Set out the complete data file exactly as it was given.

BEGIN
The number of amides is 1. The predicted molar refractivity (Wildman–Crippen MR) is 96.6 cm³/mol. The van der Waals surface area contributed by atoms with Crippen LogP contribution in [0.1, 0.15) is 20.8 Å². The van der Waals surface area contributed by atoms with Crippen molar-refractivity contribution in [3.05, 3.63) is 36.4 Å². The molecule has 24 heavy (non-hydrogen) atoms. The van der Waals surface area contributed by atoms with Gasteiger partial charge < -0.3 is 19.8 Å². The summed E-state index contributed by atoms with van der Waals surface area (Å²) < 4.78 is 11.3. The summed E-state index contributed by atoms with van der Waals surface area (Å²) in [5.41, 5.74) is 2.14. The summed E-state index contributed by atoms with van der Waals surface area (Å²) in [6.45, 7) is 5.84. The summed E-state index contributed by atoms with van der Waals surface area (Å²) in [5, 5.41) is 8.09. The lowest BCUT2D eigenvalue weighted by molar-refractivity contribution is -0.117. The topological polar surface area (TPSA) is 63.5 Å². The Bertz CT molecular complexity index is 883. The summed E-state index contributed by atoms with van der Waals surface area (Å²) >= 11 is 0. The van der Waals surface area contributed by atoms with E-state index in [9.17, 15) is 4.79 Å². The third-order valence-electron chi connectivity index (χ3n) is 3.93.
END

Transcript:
The number of amides is 1. The predicted molar refractivity (Wildman–Crippen MR) is 96.6 cm³/mol. The van der Waals surface area contributed by atoms with Crippen LogP contribution in [0.1, 0.15) is 20.8 Å². The van der Waals surface area contributed by atoms with Crippen molar-refractivity contribution in [3.05, 3.63) is 36.4 Å². The molecule has 24 heavy (non-hydrogen) atoms. The van der Waals surface area contributed by atoms with Gasteiger partial charge < -0.3 is 19.8 Å². The summed E-state index contributed by atoms with van der Waals surface area (Å²) < 4.78 is 11.3. The summed E-state index contributed by atoms with van der Waals surface area (Å²) in [5.41, 5.74) is 2.14. The summed E-state index contributed by atoms with van der Waals surface area (Å²) in [6.45, 7) is 5.84. The summed E-state index contributed by atoms with van der Waals surface area (Å²) in [5, 5.41) is 8.09. The lowest BCUT2D eigenvalue weighted by molar-refractivity contribution is -0.117. The topological polar surface area (TPSA) is 63.5 Å². The Bertz CT molecular complexity index is 883. The summed E-state index contributed by atoms with van der Waals surface area (Å²) >= 11 is 0. The van der Waals surface area contributed by atoms with E-state index in [9.17, 15) is 4.79 Å². The third-order valence-electron chi connectivity index (χ3n) is 3.93.